“He kept fouling everything off, and I think he went through 29 pitches,” said Bob Whelan, who told his dad about the long at bat. His dad was not exactly thrilled.
“I remember my dad said, ‘Well, it was good for some,” Bob said. “He said it just cost the program a thousand bucks. It wasn’t uncommon for him to have to buy a couple thousand dollars’ worth of bats a year.”
LeProwse marvels at how much Whelan did for the Legion program. He saw it as a player. He saw it as a coach.
“I remember he was always there,” LeProwse said. “He was always there, chasing foul balls and just taking care of everything. It’s stuff you don’t realize until you’re the one doing it, how much time he spent.
“It’s amazing to me that he put in that much time for that many years. It will never be matched. Ever.”
LeProwse points out that Whelan was never in it for his own kids.
“It’s just unbelievable to me the amount of time he spent doing what he did,” LeProwse said. “He never had kids involved in it. He was just being a good guy.”
Bob Whelan, who now holds the same district judgeship that his father did, is the only one of Whelan’s six children who played Legion baseball. Bob has four sisters — Joan, Kathy, Mary, and Janet — and a brother, Johnny. Johnny is well known around all four corners of the state as a Special Olympian. He was also his father’s best friend.
“My dad used to say that the only person he was worried about being more popular than him was Johnny,” Bob said.
Bob played one year for the Butte Muckers. On the field, that is as deep as the Whelan family legacy runs.
“That’s what always struck my wife as being so funny,” Bob Whelan said. “I played one year, and none of his grandkids played at all.”
Still, the Whelan family has always been synonymous with the Legion.
“American Legion Baseball was kind of our family’s way of life growing,” Bob said. “My dad always told me it was a place to be and not be in trouble.”
While Jack Whelan spent so much time on the Legion program, he was known for so much more. He and Bobbie have nine grandchildren and 13 great-grandchildren.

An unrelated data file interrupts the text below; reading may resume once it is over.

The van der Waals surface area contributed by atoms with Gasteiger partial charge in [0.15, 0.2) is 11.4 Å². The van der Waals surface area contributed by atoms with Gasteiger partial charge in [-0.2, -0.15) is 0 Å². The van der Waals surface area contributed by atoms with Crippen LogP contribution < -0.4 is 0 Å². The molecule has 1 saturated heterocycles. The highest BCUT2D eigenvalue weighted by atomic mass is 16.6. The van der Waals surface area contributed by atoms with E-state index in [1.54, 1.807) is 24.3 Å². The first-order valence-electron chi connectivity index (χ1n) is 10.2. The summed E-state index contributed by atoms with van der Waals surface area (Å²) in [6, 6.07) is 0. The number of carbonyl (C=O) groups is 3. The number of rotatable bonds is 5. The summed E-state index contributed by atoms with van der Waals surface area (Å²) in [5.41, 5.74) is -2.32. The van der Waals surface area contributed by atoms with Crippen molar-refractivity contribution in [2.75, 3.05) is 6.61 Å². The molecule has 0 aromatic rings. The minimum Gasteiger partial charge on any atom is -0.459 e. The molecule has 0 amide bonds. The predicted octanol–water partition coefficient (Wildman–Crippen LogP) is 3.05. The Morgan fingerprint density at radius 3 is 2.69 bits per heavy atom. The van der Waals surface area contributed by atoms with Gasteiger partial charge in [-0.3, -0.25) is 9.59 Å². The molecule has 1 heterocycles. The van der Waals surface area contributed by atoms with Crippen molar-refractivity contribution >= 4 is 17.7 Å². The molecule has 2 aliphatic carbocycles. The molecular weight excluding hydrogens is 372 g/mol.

The Judge is well known in handball, running and speedskating, among many other things.
In 1967, Whelan beat Cavanagh for the Butte City Handball title. Whelan and Cavanaugh teamed to win the State Masters handball title in 1974 and 1975.
Three straight years from 1948 through 1950, Whelan and Neil Morrissey teamed up to advance to the championship match of the Open Division.
Whelan was heavily involved in keeping the Butte Elks Lodge alive so that handball players had a place to play. Until late in life, Whelan helped run the Elks Hoop Shoot
For decades, Whelan served as co-chairman of Butte’s Veterans Day Race. He was a longtime volunteer for the local speedskating club, serving on the Montana Speedskating board of directors.
He spent many years as a volunteer for the local and state Special Olympics programs.
You could never go to a Butte Central sporting event without seeing Jack and Bobbie. You would usually see them at Butte High games, too. Even when the Judge struggled walking late in life, he made Maroons and Bulldogs a priority.
He would bundle up in his wheelchair and watch them play football. While Whelan was loyal to his Maroons, he was also partial to the Bulldogs. His sister, Betty Merrifield, is the First Lady of Bulldog track, after all.
Bob said missing out on the fall sports season was tough for his father.
“Covid is hard on all of us, but it really, really took its toll on him,” Bob said. “He still wanted to go to all the games. He just wanted to be there. He always wanted to be at the games.”
Thanks to Jack Whelan, going to games was never a problem for so many people in Butte. He was always the man behind the scenes who helped make it happen. He was the Mining City’s Moonlight Graham.
Bob Whelan said a small family service will be held. A celebration of his father’s life will take place in the spring or as soon as circumstances allow.
The Butte American Legion program posted a statement about Whelan on its website. The Lights of 3 Legends Stadium will go on at 7 p.m. Tuesday to honor “The Judge.”
It is a fitting tribute that Whelan would most definitely object to because he spent the last half century trying to save the program money.
Hanley laughs when he thinks about the days at Alumni Coliseum. Cavanagh took money at the gate. When he wasn’t the field manager, Hanley would handle the public-address announcing. Whelan would sell 50/50 tickets, stretching his long arms for the special of $5 for an arm’s worth.
Then he would make sure no foul balls got away.
“He was chasing foul balls and selling 50/50s and being a policeman and everything else around the field,” Hanley said. “He was going to be the boss of those fields, and it’s a good thing he was. He got an awful lot done.”
Hanley said he would not trade a minute of those long hours he spent helping Whelan keep the Legion program alive.
“We had a great history together,” Hanley said. “I enjoyed every bit of it. It was a lot of fun.” 1 comment